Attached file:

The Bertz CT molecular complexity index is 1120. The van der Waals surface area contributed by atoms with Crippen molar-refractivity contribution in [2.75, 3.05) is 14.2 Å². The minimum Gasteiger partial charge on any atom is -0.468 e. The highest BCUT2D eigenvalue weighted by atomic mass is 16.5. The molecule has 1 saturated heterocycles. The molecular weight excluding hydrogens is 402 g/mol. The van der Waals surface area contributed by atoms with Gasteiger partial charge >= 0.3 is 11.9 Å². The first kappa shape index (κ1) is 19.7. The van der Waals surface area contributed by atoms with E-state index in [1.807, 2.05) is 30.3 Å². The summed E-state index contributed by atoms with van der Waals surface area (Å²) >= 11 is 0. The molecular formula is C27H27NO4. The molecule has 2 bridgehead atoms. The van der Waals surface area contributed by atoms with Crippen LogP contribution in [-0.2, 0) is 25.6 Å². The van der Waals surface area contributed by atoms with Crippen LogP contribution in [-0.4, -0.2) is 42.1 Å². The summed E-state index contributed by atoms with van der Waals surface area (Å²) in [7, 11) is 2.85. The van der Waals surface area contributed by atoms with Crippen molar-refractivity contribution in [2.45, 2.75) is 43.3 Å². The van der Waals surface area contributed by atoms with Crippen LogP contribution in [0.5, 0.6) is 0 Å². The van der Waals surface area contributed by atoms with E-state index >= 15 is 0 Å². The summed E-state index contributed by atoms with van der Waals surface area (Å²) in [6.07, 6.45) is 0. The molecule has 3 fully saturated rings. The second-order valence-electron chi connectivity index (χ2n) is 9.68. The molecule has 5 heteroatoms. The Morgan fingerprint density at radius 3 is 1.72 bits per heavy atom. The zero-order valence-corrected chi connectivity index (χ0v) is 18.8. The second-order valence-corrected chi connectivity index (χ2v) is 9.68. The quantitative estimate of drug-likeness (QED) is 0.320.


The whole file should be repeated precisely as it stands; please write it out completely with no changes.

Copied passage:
The Bertz CT molecular complexity index is 1120. The van der Waals surface area contributed by atoms with Crippen molar-refractivity contribution in [2.75, 3.05) is 14.2 Å². The minimum Gasteiger partial charge on any atom is -0.468 e. The highest BCUT2D eigenvalue weighted by atomic mass is 16.5. The molecule has 1 saturated heterocycles. The molecular weight excluding hydrogens is 402 g/mol. The van der Waals surface area contributed by atoms with Gasteiger partial charge >= 0.3 is 11.9 Å². The first kappa shape index (κ1) is 19.7. The van der Waals surface area contributed by atoms with E-state index in [1.807, 2.05) is 30.3 Å². The summed E-state index contributed by atoms with van der Waals surface area (Å²) >= 11 is 0. The molecular formula is C27H27NO4. The molecule has 2 bridgehead atoms. The van der Waals surface area contributed by atoms with Crippen LogP contribution in [-0.2, 0) is 25.6 Å². The van der Waals surface area contributed by atoms with Crippen LogP contribution in [-0.4, -0.2) is 42.1 Å². The summed E-state index contributed by atoms with van der Waals surface area (Å²) in [7, 11) is 2.85. The van der Waals surface area contributed by atoms with Crippen molar-refractivity contribution in [2.45, 2.75) is 43.3 Å². The van der Waals surface area contributed by atoms with Crippen LogP contribution in [0.5, 0.6) is 0 Å². The van der Waals surface area contributed by atoms with E-state index >= 15 is 0 Å². The summed E-state index contributed by atoms with van der Waals surface area (Å²) in [6.07, 6.45) is 0. The molecule has 3 fully saturated rings. The second-order valence-electron chi connectivity index (χ2n) is 9.68. The molecule has 5 heteroatoms. The Morgan fingerprint density at radius 3 is 1.72 bits per heavy atom. The zero-order valence-corrected chi connectivity index (χ0v) is 18.8. The second-order valence-corrected chi connectivity index (χ2v) is 9.68. The quantitative estimate of drug-likeness (QED) is 0.320.